Economics » Financial Markets » Present Discounted Value

Present Discounted Value

As explained in this tutorial, the prices of stocks and bonds depend on future events. The price of a bond depends on the future payments that the bond is expected to make, including both payments of interest and the repayment of the face value of the bond. The price of a stock depends on the expected future profits earned by the firm. The concept of a present discounted value (PDV), which is defined as the amount you should be willing to pay in the present for a stream of expected future payments, can be used to calculate appropriate prices for stocks and bonds.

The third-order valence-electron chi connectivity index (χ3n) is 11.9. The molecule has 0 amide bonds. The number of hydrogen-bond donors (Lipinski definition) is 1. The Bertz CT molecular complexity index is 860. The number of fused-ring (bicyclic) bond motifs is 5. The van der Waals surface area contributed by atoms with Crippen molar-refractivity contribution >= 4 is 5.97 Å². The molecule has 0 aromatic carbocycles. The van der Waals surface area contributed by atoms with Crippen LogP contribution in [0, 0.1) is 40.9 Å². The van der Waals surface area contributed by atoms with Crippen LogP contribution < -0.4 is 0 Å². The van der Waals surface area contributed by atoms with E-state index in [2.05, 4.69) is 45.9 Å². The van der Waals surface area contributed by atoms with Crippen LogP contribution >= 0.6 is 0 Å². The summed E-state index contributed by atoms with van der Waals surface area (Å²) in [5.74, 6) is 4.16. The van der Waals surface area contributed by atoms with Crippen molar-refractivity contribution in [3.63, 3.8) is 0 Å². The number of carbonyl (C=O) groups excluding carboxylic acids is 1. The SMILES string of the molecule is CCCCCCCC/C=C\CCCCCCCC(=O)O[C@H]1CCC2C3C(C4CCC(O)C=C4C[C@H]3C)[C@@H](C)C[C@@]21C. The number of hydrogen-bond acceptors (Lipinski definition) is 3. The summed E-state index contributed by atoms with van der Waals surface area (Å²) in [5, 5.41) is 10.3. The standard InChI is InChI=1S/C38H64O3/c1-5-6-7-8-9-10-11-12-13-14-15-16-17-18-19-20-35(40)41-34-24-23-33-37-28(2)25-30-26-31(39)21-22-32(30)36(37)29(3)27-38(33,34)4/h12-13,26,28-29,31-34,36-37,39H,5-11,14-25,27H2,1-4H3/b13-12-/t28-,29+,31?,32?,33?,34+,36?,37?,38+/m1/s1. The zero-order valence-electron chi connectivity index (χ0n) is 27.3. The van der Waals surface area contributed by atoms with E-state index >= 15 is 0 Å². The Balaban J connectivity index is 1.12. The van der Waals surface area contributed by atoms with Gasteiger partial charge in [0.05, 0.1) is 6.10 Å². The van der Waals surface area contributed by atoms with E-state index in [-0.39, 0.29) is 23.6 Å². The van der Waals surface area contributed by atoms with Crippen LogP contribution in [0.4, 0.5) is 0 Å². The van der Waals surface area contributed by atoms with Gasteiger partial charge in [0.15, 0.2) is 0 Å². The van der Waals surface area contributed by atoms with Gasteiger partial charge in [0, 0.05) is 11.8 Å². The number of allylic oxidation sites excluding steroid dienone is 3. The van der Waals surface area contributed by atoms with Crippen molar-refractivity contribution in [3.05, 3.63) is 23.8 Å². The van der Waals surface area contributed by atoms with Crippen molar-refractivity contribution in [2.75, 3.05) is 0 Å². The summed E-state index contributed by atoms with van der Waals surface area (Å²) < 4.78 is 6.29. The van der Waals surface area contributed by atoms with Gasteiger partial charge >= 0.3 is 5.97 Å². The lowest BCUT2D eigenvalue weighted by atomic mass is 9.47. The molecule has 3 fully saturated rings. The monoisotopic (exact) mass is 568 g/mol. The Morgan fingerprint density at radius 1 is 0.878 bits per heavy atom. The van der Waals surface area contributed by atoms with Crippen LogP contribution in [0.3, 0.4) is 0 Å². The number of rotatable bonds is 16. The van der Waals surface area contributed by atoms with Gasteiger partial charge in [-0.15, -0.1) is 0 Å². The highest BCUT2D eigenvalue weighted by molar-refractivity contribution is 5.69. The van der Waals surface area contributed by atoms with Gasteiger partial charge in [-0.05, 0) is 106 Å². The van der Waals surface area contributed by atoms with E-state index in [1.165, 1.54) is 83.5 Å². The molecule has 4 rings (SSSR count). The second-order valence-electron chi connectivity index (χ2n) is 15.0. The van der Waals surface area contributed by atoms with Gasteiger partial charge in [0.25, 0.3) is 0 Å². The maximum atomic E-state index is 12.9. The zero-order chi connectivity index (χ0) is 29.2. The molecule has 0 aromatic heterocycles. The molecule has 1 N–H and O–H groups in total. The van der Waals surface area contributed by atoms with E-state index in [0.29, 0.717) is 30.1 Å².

To place a present discounted value on a future payment, think about what amount of money you would need to have in the present to equal a certain amount in the future. This calculation will require an interest rate. For example, if the interest rate is 10%, then a payment of $110 a year from now will have a present discounted value of $100—that is, you could take $100 in the present and have $110 in the future. We will first shows how to apply the idea of present discounted value to a stock and then we will show how to apply it to a bond.

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